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Study Finds No Leukemia-Electromagnetic Fields Link

Study Finds No Leukemia-Electromagnetic Fields Link

BETHESDA, Md--A multistate, case-control study involving more than 1,200 children has failed to document a link between electromagnetic fields in and around the home and acute lymphoblastic leukemia (ALL), the most common form of cancer in children.

"Our study, overall, shows no evidence of an increased risk of childhood ALL at residential magnetic field levels experienced by most children in this country," said lead investigator Martha Linet, MD, of the National Cancer Institute. "The results do not support the hypothesis that children living in homes with high measured levels of magnetic fields or high wire code levels have an increased risk."

[Wire code levels are based on power-line thickness, configuration, and distance from the home, and closely correlate with magnetic field levels.]

Dr. Linet and her colleagues at the NCI and the Children's Cancer Group (CCG) described the findings in a briefing at the National Institutes of Health. Their full report appeared in the July 3, 1997, issue of the New England Journal of Medicine.

"Some people claim that epidemiological studies are never definitive," Lawrence J. Fischer, PhD, director of the Institute for Environmental Toxicology, Michigan State University, and chairman of the study's advisory group, said at the briefing. "But this study certainly, in my view, tips the scale to indicate that exposure to magnetic fields is not a major, and probably not even a minor, component of cancer causation."

About 1,600 children will die of ALL in 1997, according to the American Cancer Society. The issue of whether magnetic fields have contributed to the rise in ALL that has occurred since 1974 has remained unresolved since the first report suggesting a cancer link in 1979.

Last year, in an analysis of more than 500 studies, the National Research Council (NRC) reported a "weak statistical correlation between childhood cancer and wire configuration," but the new study suggests that even this weak correlation can be explained by problems with study methodology.

The NCI/CCG study was designed specifically to address factors that might account for the NRC findings and to overcome a number of shortcomings noted in previous studies.

For example, the current study is four times larger than the next-largest US study; in this study, magnetic field levels were measured inside the home rather than estimated by examining power lines outside the home; measurements were not limited to a single residence per child and were made within two years of the child's diagnosis instead of many years later; and, finally, the data collectors in the NCI study were blinded as to which children had leukemia and which did not.

The new study enrolled 638 children with ALL who were under 15 years of age; 58% were younger than age 5. Another 620 healthy children served as controls, matched for age, race, and telephone exchange. All the children lived in one of nine states: Illinois, Indiana, Iowa, Michigan, Minnesota, New Jersey, Ohio, Pennsylvania, and Wisconsin.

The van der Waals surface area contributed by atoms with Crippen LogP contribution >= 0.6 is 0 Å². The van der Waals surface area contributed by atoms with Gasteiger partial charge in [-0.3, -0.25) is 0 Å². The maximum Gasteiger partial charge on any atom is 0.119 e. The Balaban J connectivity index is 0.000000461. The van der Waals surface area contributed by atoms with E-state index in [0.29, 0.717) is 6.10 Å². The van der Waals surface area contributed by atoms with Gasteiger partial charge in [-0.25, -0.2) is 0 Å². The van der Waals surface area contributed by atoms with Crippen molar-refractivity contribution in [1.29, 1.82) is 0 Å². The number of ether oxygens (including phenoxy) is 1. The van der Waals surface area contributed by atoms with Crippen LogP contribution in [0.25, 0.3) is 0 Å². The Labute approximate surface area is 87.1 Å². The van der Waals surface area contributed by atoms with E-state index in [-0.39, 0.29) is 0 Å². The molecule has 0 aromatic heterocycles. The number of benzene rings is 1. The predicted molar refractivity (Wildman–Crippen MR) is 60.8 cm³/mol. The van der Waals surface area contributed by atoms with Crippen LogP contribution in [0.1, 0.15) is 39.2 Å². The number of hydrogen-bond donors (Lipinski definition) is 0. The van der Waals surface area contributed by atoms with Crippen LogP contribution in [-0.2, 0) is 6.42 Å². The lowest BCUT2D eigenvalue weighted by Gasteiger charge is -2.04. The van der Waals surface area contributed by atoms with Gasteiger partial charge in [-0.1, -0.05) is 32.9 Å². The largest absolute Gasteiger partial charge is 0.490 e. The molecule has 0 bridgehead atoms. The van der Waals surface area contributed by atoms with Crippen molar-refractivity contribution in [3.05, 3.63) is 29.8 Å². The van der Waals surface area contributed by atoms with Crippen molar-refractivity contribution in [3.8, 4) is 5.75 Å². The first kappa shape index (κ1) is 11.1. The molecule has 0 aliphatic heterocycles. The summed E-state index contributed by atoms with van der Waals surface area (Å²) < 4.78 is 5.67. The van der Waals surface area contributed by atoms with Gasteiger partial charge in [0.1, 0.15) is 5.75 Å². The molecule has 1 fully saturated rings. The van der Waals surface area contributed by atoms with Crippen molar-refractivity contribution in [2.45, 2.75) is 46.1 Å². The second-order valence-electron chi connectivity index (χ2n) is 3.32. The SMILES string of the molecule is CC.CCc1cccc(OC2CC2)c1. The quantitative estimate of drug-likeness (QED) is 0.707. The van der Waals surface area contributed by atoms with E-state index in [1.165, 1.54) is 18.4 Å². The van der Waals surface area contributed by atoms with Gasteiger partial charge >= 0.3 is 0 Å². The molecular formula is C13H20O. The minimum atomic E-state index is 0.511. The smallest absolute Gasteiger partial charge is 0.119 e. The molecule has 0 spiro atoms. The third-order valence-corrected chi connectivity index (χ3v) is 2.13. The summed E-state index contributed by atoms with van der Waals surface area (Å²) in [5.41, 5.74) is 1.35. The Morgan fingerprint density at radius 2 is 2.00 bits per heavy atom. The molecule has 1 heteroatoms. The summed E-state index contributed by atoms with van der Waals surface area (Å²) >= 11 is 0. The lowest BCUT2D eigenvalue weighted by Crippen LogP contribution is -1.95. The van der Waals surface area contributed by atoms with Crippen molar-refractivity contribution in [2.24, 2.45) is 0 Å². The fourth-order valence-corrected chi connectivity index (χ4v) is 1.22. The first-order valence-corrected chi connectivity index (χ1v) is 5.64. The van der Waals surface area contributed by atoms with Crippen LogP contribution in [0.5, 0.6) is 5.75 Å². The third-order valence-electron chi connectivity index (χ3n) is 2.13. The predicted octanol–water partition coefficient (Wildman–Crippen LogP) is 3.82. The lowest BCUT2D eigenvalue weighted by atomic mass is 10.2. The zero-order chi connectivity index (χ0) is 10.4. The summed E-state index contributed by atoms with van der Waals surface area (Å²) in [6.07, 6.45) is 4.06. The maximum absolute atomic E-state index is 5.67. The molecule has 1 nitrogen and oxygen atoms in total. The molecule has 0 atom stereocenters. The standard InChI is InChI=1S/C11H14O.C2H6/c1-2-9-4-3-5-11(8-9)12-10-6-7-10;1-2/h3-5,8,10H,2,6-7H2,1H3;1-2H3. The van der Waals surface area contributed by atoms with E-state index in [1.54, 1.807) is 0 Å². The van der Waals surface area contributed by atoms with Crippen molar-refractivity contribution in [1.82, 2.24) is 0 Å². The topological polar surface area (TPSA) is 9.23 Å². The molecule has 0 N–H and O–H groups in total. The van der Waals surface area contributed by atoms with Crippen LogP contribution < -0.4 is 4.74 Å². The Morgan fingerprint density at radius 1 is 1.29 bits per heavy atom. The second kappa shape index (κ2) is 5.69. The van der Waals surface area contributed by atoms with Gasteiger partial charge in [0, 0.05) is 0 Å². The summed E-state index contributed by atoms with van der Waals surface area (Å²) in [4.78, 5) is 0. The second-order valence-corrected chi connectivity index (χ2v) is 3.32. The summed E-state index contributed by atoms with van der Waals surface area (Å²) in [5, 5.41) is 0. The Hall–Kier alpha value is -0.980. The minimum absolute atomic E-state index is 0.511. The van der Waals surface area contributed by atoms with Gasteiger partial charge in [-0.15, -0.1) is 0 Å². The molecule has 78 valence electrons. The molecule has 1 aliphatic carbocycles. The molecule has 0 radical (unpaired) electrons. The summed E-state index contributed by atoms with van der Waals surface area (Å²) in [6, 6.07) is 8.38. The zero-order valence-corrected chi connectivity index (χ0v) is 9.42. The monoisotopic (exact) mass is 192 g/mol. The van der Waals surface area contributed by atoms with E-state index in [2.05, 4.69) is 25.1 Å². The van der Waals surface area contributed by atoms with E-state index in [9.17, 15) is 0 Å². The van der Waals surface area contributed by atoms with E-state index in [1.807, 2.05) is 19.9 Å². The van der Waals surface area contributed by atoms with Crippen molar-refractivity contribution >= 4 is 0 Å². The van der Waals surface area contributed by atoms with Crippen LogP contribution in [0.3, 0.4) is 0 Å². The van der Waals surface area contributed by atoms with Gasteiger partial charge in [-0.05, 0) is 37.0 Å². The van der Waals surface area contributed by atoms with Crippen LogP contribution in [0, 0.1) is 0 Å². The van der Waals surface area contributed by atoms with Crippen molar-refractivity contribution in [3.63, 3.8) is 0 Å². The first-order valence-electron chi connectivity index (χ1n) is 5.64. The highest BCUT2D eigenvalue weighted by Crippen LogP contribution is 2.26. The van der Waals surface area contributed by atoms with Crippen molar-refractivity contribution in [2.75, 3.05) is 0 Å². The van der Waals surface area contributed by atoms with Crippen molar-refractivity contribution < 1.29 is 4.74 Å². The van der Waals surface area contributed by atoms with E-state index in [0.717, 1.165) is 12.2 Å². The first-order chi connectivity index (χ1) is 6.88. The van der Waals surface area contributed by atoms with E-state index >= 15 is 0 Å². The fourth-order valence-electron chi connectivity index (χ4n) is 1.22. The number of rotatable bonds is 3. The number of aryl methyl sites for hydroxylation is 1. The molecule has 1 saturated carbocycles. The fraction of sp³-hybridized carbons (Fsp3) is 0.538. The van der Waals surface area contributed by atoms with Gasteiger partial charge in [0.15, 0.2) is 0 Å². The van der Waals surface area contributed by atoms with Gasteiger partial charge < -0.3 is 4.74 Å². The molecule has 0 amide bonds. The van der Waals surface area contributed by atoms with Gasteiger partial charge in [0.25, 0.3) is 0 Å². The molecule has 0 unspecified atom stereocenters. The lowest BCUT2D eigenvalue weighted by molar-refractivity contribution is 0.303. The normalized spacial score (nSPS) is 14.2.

The researchers measured magnetic fields in the children's current and former homes, including those where their mothers lived during pregnancy. They also assigned wire code levels to the homes.

The exposure measurements consisted of electronic meter readings taken in a child's bedroom every 30 seconds for 24 hours. In addition, 30-second "spot" measurements were made in the bedroom, family room, kitchen, and the room the mother slept in when pregnant with the child.

Dr. Linet acknowledged that even this approach has its limitations. "It is not known how well a single, 24-hour measurement taken in a child's bedroom over one day characterizes that child's current magnetic fields exposure, much less a child's overall exposure during earlier years," she said.

Four Levels of Exposure

The children were divided into four groups, based on the level of magnetic fields to which they were exposed: below 0.065 µT (microtesla) (44.6% of the 1,241 children with magnetic field measurements); 0.065 to 0.099 µT (19.3%); 0.1 to 0.199 µT (23.3%); and 0.2 µT or above (12.3%).

Although the middle two groups each showed a 10% increased risk of ALL, compared with the children with the lowest exposure, and the highest group showed a 24% increase, the team said these increases were not statistically significant. Furthermore, there was no dose-response pattern of increasing risk with increasing exposure.

Wire code classifications were also divided into four groups: underground or very low exposure (43.5% of the 804 children classified); ordinary low (28.6%); ordinary high (21.6%); and very high (6.2%).

The ordinary low exposure group had a 7% higher ALL risk than the very low group, but the ordinary high group had a 1% lower risk than the very low group, and the very high group had a 12% lower risk. Again, there was no statistically significant difference.

"This is a strong study; it eliminates problems present in other studies," Dr. Fischer said. "The results should be welcomed by persons who must make decision regarding the mode with which we transmit electrical power. It should also help scientists turn their attention to research that may provide more productive results leading to the cause, treatment, and prevention of this dread disease."

The magnetic fields study is part of a much larger ALL study being conducted by the CCG involving 1,900 cases and 1,900 controls. Researchers are looking at both genetic and environmental issues, including infections, parental occupation and lifestyle, possible medical contributions (x-rays, drugs), and specific exposures (pesticides, radon, solvents). The first of a series of reports will be published early next year.

 
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